Anything being created more than once could well enough go in an array and be block allocated to improve performance by invoking malloc() less.

Anything being allocated only once could probably well enough be declared static.

Storing data and code in the same memory is bad. This is because when you write to memory on the same cached page being executed, it gets flushed from code cache; consuming ~100 cycles as it reloads the new data before continuing execution.
Post 25 Mar 2008, 23:51
View user's profile Send private message Reply with quote
itsnobody



Joined: 01 Feb 2008
Posts: 93
Location: Silver Spring, MD
itsnobody
Erikina wrote:
I was wondering, would it be feasible to have object oriented assembly? I've come up with a little class using c++ish syntax.

I'm assuming all methods are private, and member variables private. For methods I use the syntax

method_name(parmaters) : returnType


Code:
class counter; A simple counter class
{
 int TheCount; this stores the count
 int Increment; this is how much to increment the counter by
 
    constructor() : void ;is the contructor. Constucts the class. returns void/nothing
      {
              mov TheCount, 0
             mov Increment, 1
    }
      
    constructor(int increment) : void ; overloaded contructor
       {
              mov TheCount, 0
             mov Increment, increment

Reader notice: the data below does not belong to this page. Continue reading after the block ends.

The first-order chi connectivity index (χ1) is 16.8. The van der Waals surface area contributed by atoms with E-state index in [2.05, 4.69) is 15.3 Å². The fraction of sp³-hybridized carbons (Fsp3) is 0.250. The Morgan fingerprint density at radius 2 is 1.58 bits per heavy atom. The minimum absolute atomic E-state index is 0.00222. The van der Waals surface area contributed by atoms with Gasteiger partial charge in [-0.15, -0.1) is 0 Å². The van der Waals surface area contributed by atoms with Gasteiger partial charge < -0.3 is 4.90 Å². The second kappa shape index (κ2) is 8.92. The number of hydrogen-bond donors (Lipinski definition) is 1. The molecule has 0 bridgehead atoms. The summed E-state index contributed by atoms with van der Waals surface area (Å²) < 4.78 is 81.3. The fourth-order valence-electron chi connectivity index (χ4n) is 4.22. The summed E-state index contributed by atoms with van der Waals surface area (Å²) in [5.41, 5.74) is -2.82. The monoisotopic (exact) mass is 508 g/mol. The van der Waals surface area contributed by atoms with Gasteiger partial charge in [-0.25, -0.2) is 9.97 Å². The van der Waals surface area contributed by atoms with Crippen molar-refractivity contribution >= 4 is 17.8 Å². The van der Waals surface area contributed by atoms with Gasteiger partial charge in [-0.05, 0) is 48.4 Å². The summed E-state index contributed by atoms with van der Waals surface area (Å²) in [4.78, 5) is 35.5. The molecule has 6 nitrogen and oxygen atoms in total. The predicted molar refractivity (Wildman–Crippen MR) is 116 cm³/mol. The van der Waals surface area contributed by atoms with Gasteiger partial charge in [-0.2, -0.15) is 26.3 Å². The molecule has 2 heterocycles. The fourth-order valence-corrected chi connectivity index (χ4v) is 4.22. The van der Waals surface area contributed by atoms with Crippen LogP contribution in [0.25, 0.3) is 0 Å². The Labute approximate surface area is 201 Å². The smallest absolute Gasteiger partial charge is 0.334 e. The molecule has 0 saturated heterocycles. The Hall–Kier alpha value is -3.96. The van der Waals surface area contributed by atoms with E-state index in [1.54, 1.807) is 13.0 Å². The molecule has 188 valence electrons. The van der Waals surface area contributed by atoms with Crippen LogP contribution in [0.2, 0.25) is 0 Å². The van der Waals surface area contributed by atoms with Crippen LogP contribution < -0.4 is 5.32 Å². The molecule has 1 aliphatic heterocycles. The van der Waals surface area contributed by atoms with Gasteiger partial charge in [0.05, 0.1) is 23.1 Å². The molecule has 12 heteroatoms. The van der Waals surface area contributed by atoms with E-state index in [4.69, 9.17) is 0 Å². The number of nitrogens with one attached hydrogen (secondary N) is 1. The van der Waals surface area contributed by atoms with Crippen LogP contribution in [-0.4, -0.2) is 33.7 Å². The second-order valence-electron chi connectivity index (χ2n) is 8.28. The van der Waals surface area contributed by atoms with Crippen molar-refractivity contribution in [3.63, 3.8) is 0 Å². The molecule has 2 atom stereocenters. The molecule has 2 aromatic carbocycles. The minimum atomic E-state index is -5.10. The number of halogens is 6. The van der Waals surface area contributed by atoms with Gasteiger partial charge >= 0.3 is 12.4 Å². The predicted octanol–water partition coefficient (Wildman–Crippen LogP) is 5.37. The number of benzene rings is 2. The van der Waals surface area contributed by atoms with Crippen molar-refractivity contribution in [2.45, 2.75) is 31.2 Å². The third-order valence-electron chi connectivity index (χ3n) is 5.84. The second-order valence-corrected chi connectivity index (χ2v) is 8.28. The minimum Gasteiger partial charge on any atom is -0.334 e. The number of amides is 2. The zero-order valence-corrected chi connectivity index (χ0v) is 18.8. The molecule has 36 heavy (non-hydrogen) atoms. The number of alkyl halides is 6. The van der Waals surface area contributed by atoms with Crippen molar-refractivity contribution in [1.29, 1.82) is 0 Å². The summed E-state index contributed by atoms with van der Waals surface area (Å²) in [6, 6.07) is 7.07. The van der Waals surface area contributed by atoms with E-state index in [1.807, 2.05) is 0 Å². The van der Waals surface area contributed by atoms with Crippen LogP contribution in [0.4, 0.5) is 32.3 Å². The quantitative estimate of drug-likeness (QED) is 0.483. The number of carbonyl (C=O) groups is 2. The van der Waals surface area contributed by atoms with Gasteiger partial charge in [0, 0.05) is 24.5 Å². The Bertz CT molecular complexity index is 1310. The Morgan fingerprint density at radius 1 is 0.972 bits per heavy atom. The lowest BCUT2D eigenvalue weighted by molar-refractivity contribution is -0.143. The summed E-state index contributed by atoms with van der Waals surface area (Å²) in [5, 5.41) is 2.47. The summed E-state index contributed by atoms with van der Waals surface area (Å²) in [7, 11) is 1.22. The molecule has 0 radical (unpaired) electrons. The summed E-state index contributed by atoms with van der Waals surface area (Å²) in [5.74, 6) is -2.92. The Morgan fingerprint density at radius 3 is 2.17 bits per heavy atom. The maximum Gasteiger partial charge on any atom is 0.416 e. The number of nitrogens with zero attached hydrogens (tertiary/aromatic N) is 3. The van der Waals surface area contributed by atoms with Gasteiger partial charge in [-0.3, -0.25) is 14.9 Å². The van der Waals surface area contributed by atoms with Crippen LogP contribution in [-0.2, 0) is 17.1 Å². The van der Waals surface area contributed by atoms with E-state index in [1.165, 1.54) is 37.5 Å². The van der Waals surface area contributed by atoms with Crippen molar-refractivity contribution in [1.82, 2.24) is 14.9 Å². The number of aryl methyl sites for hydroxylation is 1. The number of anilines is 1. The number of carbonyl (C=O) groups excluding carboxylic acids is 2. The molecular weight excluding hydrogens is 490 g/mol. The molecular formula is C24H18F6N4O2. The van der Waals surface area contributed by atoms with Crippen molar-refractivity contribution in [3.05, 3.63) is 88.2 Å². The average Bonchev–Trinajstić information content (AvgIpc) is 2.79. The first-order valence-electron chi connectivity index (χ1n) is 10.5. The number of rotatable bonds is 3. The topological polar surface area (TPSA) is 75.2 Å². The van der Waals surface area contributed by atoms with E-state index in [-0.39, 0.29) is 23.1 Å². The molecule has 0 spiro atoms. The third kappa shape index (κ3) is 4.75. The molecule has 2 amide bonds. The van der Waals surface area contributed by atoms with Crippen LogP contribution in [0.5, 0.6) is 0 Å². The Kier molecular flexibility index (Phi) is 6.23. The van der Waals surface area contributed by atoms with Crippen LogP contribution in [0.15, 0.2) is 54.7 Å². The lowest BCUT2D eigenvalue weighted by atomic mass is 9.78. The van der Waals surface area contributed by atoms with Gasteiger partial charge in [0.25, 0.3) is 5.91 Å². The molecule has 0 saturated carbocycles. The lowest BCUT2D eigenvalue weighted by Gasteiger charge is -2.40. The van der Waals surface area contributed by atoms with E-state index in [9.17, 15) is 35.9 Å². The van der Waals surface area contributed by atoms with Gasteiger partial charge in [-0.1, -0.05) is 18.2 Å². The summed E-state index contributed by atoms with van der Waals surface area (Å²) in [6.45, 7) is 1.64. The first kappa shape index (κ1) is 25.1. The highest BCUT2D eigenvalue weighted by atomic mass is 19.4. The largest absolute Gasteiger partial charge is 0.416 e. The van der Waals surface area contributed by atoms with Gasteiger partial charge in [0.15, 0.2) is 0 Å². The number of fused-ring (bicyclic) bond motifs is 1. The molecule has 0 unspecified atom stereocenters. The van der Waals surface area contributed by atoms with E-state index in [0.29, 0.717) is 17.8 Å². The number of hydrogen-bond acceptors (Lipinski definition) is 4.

}
      
    
    Increment() : void ;returns nothing
     {
              add TheCount, Increment
     }
      
    Value() : int ;returns an int
   {
              return TheCount
     }
      
    Value(int set) : void ;overloaded to set value
  {
              mov TheCount, set
   }
      
    destructor() : void ;...this is the destructor
  {
              ; doesn't do anything. No-need.        
    }
}
    


Anyone got any thoughts? Very Happy


I don't know about the constructors/destructors, but you can kind of have OOP in FASM like this:
Code:
struc counter {
      .TheCount dd ?
      .Increment dd ?

      proc .constructor
           mov [.TheCount], 0
           mov [.Increment], 1
      ret
      endp

      proc .IncrementCount
           mov eax,[.Increment]
           add [.TheCount],eax
      ret
      endp
}  
    


I've made lots of objects this way, works similarly to a class, though not exactly the same, more low-level


Last edited by itsnobody on 26 Mar 2008, 14:12; edited 1 time in total
Post 26 Mar 2008, 02:51
View user's profile Send private message Reply with quote
daniel.lewis



Joined: 28 Jan 2008
Posts: 92
daniel.lewis
Confused forgive me if I'm wrong, but your code would take upwards of 120 cycles to Increment.

It would take ~16 cycles to reload the instruction pipeline through call and then ret. Another cycle for the mov, and 100 cycles because you wrote to memory currently in code cache being executed, which would invoke a cache miss as the code cache block is reloaded with the newly incremented value.

Am I off?
Post 26 Mar 2008, 06:30
View user's profile Send private message Reply with quote
Display posts from previous:
Post new topic Reply to topic

Jump to:  
Goto page 1, 2  Next

< Last Thread | Next Thread >
Forum Rules:
You cannot post new topics in this forum
You cannot reply to topics in this forum
You cannot edit your posts in this forum
You cannot delete your posts in this forum
You cannot vote in polls in this forum
You cannot attach files in this forum
You can download files in this forum


Copyright © 1999-2020, Tomasz Grysztar. Also on GitHub, YouTube, Twitter.

Website powered by rwasa.